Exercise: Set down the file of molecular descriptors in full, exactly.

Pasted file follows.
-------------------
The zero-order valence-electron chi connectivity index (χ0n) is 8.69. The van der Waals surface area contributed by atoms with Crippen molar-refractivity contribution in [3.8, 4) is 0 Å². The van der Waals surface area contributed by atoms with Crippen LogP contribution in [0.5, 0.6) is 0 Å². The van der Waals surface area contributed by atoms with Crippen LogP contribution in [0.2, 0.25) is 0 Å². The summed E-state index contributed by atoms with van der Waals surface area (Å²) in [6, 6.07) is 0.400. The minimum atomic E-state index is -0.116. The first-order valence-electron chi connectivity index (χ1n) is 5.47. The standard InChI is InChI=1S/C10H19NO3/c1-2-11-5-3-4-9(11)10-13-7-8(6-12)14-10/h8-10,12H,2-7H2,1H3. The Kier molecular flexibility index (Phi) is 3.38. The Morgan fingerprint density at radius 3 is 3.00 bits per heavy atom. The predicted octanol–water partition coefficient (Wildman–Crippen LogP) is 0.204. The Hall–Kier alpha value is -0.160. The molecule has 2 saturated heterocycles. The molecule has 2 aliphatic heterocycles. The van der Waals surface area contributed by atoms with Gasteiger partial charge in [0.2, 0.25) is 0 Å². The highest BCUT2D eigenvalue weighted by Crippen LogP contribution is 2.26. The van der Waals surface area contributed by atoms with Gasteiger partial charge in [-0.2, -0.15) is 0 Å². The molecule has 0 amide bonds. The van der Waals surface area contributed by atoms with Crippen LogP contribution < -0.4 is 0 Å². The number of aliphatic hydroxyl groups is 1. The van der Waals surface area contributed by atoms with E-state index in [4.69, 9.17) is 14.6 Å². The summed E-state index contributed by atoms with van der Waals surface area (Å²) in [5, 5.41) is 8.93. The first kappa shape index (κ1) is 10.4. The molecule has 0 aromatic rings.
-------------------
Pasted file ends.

The zero-order valence-electron chi connectivity index (χ0n) is 8.69. The van der Waals surface area contributed by atoms with Crippen molar-refractivity contribution in [3.8, 4) is 0 Å². The van der Waals surface area contributed by atoms with Crippen LogP contribution in [0.5, 0.6) is 0 Å². The van der Waals surface area contributed by atoms with Crippen LogP contribution in [0.2, 0.25) is 0 Å². The summed E-state index contributed by atoms with van der Waals surface area (Å²) in [6, 6.07) is 0.400. The minimum atomic E-state index is -0.116. The first-order valence-electron chi connectivity index (χ1n) is 5.47. The standard InChI is InChI=1S/C10H19NO3/c1-2-11-5-3-4-9(11)10-13-7-8(6-12)14-10/h8-10,12H,2-7H2,1H3. The Kier molecular flexibility index (Phi) is 3.38. The Morgan fingerprint density at radius 3 is 3.00 bits per heavy atom. The predicted octanol–water partition coefficient (Wildman–Crippen LogP) is 0.204. The Hall–Kier alpha value is -0.160. The molecule has 2 saturated heterocycles. The molecule has 2 aliphatic heterocycles. The van der Waals surface area contributed by atoms with Gasteiger partial charge in [0.2, 0.25) is 0 Å². The highest BCUT2D eigenvalue weighted by Crippen LogP contribution is 2.26. The van der Waals surface area contributed by atoms with Gasteiger partial charge in [-0.2, -0.15) is 0 Å². The molecule has 0 amide bonds. The van der Waals surface area contributed by atoms with Crippen LogP contribution < -0.4 is 0 Å². The number of aliphatic hydroxyl groups is 1. The van der Waals surface area contributed by atoms with E-state index in [4.69, 9.17) is 14.6 Å². The summed E-state index contributed by atoms with van der Waals surface area (Å²) in [5, 5.41) is 8.93. The first kappa shape index (κ1) is 10.4. The molecule has 0 aromatic rings.